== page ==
Not only do these men want extreme levels of control and dominance over their family. They also want to be able to totally ignore and disregard their family at will.
They want to be able to live in a highly selfish, self-centered way:
thinking only of themselves when spending money;
getting out of making contributions to childcare or housework;
coming and going at any hour of the day or night;
having zero care for their families’ feelings or views (except when they wanted to manipulate them).
Here are some examples of what an abusive man will do. The abuser will:
have hundreds of rules for his partner/wife and children but he will stick to zero rules himself.
insist that his excessive control is entirely justified, but find it outrageous if the people who he is controlling make any attempts to hold him to even his most basic obligations as a partner or parent.
expect his partner/wife and children to spend time with him at any hour, often causing great inconvenience, but frequently make-and-then-break plans to spend time with them.
expect his partner/wife to show up at his whim, but also expect her to show zero upset when he promises to spend time with her but then disappoints her by canceling or not turning up.
impose limits on his partner/wife based on how she is supposedly going to be unfaithful to him, but think little of being unfaithful to her.
make demands about faithfulness that get worse, going from ‘don’t post sexy pictures of yourself’ to the more extreme ‘stop talking to all other men’. But HE will contact other women, swap explicit texts and make secret rendezvous with them.
The abuser usually behaves worse during and after the victim-survivor’s pregnancy.
It makes perfect sense.
If you are a victim-survivor mother, the abuse-perpetrating father wants your life to completely revolve around pleasing them and serving them and their needs. They want themselves to be the absolute center of your life, attention and resources (like a baby).
The arrival of a newborn baby disturbs this. Pregnancy, childbirth and breastfeeding pulls the attention of the victim-survivor mother towards something else (someone else) other than the perpetrating father: the fetus/baby.
Perpetrating fathers tend to become more abusive at this time:
They want the victim-survivor mother to continue to be completely devoted to pleasing them and serving them and their needs;
They therefore try to scare, confuse and overwhelm the victim-survivor mother into continuing to center them;
This means that the attention and resources of the victim-survivor mother are diverted from the fetus/baby back onto the perpetrating father.
What about when the children are older ― can coercive and controlling abusers be adequate parents?
We know that they can’t be.
But when it comes perpetrating fathers, victim-survivor mothers are told things like:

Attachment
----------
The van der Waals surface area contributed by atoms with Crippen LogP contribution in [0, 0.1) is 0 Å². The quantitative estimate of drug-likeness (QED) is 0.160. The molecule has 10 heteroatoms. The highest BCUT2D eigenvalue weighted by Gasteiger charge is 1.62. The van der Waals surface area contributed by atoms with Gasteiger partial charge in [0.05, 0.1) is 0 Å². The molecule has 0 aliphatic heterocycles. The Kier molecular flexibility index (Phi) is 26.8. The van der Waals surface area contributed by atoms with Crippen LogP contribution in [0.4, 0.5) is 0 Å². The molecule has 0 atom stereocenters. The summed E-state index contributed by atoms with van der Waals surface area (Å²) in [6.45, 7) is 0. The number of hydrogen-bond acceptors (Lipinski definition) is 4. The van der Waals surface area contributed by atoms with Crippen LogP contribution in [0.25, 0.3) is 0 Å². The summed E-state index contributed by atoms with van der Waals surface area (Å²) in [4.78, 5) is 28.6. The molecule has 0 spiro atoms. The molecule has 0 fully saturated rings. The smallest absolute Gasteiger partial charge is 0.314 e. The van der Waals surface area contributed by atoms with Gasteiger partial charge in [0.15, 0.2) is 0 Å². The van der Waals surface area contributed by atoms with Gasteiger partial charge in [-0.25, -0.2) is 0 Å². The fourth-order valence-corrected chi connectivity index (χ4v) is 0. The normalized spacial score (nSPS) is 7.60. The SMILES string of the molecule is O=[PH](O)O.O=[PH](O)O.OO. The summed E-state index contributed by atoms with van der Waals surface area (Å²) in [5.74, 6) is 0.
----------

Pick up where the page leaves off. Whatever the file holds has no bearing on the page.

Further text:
‘He may have been violent with you, ma’am, but that doesn’t mean he’s not a good father to the children.’
‘Yes he hit you, but he never hurt the children; he’s no danger to them.’
‘The domestic violence is in the past — you need to stop dwelling on it, move on, and focus on co-parenting in the present.’
‘You are the problem for talking about domestic violence. You are standing in the way of the children having a healthy relationship with their father.’
There are a couple of basic myths.
These MYTHS are:
MYTH: Children are not seriously harmed when they have one parent who attacks and abuses the other. The actions of the perpetrating parent, committing violence and abuse against the victim-survivor parent, is not having a significant impact on the child.
MYTH: A parent who commits violence and abuse against their child’s other parent is capable of parenting in adequate ways.
These myths are WRONG.
Coercive control has major negative impacts on children. It damages their everyday lives. Every tactic that the coercively controlling parent uses against the victim-survivor parent harms the children’s lives.
There is one basic logic to everything that happens in a situation of coercive control: the coercive controller will be doing something because they think it will get them more power and control and will weaken any resistance they face.
Children are therefore very often essential to the perpetrators’ strategy to dominate the family.
Directly connected to this, it follows that perpetrators of coercive control in a family setting are not able to parent adequately. They act in ways that both directly and indirectly affect children, doing things towards children that are emotionally, and sometimes physically, brutal and manipulative.
In-depth examples are provided in my post “The Myth That Coercive and Controlling Domestic Abusers Can Be Adequate Parents”, part of the “Explaining Coercive Control to People Who Don't Quite Get It” Series.
For a research-based analysis of this, see my book Coercive Control in Children’s and Mothers’ Lives, especially chapters 2, 4, 5 and 6.
Not happy ever after
The key word here is entrapment.
When girl meets boy, it is easy for a male abuser to sell a relationship as if it is healthy.
That is how we have been trained by Hollywood: where, of course, behind the camera the gender politics are anything but healthy.
We want to think of relationships as wholesome and full of mutual honor — wedding vows or “happily ever after” are generally what we think of when we think of a “relationship”.
We do not want to think that hiding in the picture of joy is an abuser with a clear and strategic intention to entrap the victim-survivor.
But, chillingly, often there is.
Goodbye for now
Thank you for reading this post. As always, I hope you have found this post illuminating and validating. Feel free to share this blog far and wide so more victims and survivors and those who work with them can read it.
I will be back soon with another post, as we begin the second year of Decoding Coercive Control with Emma Katz.
Thank you for your support.